Micro fractures ... fact or fiction?

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Micro fractures ... fact or fiction?

Postby austinconrad » Mon May 21, 2012 7:17 pm

I have alway heard people telling me that if you drop a carabiner or metal piece of gear onto a hard surface it must always be retired no questions asked. I never really cared that much because I figured I would just never drop any gear off a route. Well today I dropped two carabiners from the top of the slabs and they bounced of a couple ledges pretty hard before hitting the ground. I went online and found conflicting opinions on wether micro fractures actually existed including one from BD that basically said micro fractures are not as big of a deal as people make them out to be (but of course adding that if in doubt it should be replaced). I'm probably going to end up replacing them because I'm uncertain but I was wondering if any one has an interesting opinion/story on this.

Thanks
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Re: Micro fractures ... fact or fiction?

Postby chossmonkey » Mon May 21, 2012 8:56 pm

If there are any big gouges or deformations retire the biners. If they are just scuffed I wouldn't worry about it.

If you aren't quite sure if you should trash or save, then hold onto them and use them as bail biners.
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Re: Micro fractures ... fact or fiction?

Postby betaburgler » Thu May 24, 2012 3:04 pm

First I think perhaps what people are referring to when they say "micro-fractures" is unseen internal damage. If you drop an aluminum biner you will likely see the damage at the surface. Dents, deformation and visible cracking might make any sane person retire a piece of equipment that they will be relying on for life and limb. Well unless you're a mankey smelly climbing bum, than it is just a "motivational aid".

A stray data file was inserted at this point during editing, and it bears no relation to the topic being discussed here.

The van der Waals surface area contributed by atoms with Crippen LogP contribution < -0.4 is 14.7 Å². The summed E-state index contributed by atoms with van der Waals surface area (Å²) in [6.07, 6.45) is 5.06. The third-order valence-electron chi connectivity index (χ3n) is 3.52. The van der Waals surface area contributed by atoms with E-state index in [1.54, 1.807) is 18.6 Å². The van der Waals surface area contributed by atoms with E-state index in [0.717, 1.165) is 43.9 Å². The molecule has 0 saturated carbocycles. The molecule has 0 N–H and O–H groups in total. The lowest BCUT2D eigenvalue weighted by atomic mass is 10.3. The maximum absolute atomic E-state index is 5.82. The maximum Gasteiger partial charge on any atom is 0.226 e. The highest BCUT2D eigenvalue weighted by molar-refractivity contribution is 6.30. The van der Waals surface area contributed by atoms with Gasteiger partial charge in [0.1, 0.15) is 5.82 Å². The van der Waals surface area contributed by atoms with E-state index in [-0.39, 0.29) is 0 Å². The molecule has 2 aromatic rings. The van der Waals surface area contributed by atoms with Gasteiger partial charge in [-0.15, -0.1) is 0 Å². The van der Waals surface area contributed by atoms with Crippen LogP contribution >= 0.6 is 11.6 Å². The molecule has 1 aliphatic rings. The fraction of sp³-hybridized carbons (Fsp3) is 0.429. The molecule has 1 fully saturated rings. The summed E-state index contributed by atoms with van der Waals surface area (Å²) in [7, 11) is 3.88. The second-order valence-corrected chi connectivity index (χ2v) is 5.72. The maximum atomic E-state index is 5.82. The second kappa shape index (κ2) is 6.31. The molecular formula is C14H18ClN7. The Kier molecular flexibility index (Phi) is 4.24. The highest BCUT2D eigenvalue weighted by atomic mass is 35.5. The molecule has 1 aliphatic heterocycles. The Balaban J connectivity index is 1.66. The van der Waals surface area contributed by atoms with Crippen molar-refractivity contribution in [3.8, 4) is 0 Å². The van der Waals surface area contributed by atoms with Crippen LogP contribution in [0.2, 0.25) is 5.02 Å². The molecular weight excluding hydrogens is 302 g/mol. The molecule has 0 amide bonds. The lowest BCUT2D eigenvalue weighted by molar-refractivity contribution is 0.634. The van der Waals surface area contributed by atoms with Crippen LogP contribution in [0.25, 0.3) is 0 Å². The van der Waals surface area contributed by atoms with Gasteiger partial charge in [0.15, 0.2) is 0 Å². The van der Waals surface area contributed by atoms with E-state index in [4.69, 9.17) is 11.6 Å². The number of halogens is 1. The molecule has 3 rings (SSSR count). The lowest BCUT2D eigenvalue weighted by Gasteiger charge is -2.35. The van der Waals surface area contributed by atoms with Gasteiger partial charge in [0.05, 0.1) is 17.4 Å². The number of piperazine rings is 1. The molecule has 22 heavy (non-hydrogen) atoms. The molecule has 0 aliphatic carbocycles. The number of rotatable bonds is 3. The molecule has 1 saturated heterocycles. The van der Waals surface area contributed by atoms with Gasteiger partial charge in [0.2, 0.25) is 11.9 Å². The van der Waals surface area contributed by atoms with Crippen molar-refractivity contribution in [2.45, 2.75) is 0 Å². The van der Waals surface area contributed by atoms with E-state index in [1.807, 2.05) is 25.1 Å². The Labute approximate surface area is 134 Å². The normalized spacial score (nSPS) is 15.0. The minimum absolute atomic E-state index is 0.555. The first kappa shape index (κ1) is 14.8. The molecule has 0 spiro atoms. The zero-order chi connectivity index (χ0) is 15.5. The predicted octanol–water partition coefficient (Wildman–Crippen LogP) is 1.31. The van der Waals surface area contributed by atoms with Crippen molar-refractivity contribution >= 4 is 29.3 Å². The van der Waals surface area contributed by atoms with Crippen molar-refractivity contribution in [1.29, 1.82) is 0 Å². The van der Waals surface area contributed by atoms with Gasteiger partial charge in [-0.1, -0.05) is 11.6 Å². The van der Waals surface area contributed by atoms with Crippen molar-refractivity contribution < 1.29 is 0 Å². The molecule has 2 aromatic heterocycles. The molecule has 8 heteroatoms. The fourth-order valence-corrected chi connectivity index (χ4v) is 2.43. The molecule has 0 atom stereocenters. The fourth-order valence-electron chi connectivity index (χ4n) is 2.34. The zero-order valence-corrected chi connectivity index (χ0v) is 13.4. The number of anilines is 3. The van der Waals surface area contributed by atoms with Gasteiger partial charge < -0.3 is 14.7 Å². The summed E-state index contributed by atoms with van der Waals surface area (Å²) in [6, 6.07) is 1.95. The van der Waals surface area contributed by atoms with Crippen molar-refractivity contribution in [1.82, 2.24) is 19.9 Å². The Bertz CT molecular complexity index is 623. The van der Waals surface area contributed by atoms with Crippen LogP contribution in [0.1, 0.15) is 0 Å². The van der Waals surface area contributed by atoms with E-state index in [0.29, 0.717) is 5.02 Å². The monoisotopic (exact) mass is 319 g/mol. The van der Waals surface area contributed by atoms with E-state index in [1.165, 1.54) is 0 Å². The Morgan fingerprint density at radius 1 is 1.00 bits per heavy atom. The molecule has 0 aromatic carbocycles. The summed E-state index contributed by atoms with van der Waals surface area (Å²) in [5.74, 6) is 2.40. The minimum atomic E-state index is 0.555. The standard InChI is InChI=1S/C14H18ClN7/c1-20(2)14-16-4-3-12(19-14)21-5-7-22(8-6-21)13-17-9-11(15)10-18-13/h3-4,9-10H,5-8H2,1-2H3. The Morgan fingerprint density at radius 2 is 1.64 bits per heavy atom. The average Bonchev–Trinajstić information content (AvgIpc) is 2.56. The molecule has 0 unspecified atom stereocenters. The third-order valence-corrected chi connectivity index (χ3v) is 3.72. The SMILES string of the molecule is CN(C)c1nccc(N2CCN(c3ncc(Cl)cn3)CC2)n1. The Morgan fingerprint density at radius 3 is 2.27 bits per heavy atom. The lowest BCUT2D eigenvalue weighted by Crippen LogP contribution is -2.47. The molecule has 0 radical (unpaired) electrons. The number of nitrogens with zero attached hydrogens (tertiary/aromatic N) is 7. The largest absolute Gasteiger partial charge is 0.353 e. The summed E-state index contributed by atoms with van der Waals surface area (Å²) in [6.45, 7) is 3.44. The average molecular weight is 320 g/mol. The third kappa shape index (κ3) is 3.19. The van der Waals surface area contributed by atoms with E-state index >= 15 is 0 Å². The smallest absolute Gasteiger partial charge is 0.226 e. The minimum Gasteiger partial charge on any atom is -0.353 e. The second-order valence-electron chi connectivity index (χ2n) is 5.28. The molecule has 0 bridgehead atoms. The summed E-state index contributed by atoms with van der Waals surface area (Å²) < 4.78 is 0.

What you might not see is how the micro-structure has been affected when there is no major visible damage (generally not much, but some things are difficult to predict). I think the larger danger is if you than use that biner and fall on it repeatedly. Internal damage from a drop might provide a flaw for the initiation of a fatigue crack. Fatigue cracks grow over time, a little bit with every application of stress. They are inherently dangerous because you might not see a fatigue crack before it weakens the biner enough that it fails.

Personally I like Chossmonkey's take on it, but ultimately everyone has to add the old when in doubt don't so that they don't get sued if you make a bad decision. So when in doubt don't use it :P
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